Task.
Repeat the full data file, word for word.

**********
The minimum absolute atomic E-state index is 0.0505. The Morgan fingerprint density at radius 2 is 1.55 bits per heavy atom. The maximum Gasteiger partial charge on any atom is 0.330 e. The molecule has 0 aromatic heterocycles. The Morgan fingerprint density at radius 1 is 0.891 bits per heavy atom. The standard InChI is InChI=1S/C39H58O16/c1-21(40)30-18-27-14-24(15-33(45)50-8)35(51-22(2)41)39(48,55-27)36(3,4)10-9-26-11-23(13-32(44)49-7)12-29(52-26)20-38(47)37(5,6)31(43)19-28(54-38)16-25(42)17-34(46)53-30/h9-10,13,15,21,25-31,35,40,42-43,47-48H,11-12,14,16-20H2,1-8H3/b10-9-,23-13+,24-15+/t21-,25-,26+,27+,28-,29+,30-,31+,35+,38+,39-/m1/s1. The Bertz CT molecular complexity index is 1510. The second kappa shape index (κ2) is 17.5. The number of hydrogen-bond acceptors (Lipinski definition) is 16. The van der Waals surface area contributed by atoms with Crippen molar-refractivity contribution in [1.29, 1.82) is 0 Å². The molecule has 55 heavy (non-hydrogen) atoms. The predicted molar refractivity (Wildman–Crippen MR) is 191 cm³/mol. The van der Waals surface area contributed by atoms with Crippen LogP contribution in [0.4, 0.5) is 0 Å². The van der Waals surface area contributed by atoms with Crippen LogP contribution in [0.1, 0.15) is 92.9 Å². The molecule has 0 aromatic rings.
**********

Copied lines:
The minimum absolute atomic E-state index is 0.0505. The Morgan fingerprint density at radius 2 is 1.55 bits per heavy atom. The maximum Gasteiger partial charge on any atom is 0.330 e. The molecule has 0 aromatic heterocycles. The Morgan fingerprint density at radius 1 is 0.891 bits per heavy atom. The standard InChI is InChI=1S/C39H58O16/c1-21(40)30-18-27-14-24(15-33(45)50-8)35(51-22(2)41)39(48,55-27)36(3,4)10-9-26-11-23(13-32(44)49-7)12-29(52-26)20-38(47)37(5,6)31(43)19-28(54-38)16-25(42)17-34(46)53-30/h9-10,13,15,21,25-31,35,40,42-43,47-48H,11-12,14,16-20H2,1-8H3/b10-9-,23-13+,24-15+/t21-,25-,26+,27+,28-,29+,30-,31+,35+,38+,39-/m1/s1. The Bertz CT molecular complexity index is 1510. The second kappa shape index (κ2) is 17.5. The number of hydrogen-bond acceptors (Lipinski definition) is 16. The van der Waals surface area contributed by atoms with Crippen molar-refractivity contribution in [1.29, 1.82) is 0 Å². The molecule has 55 heavy (non-hydrogen) atoms. The predicted molar refractivity (Wildman–Crippen MR) is 191 cm³/mol. The van der Waals surface area contributed by atoms with Crippen LogP contribution in [0.4, 0.5) is 0 Å². The van der Waals surface area contributed by atoms with Crippen LogP contribution in [0.1, 0.15) is 92.9 Å². The molecule has 0 aromatic rings.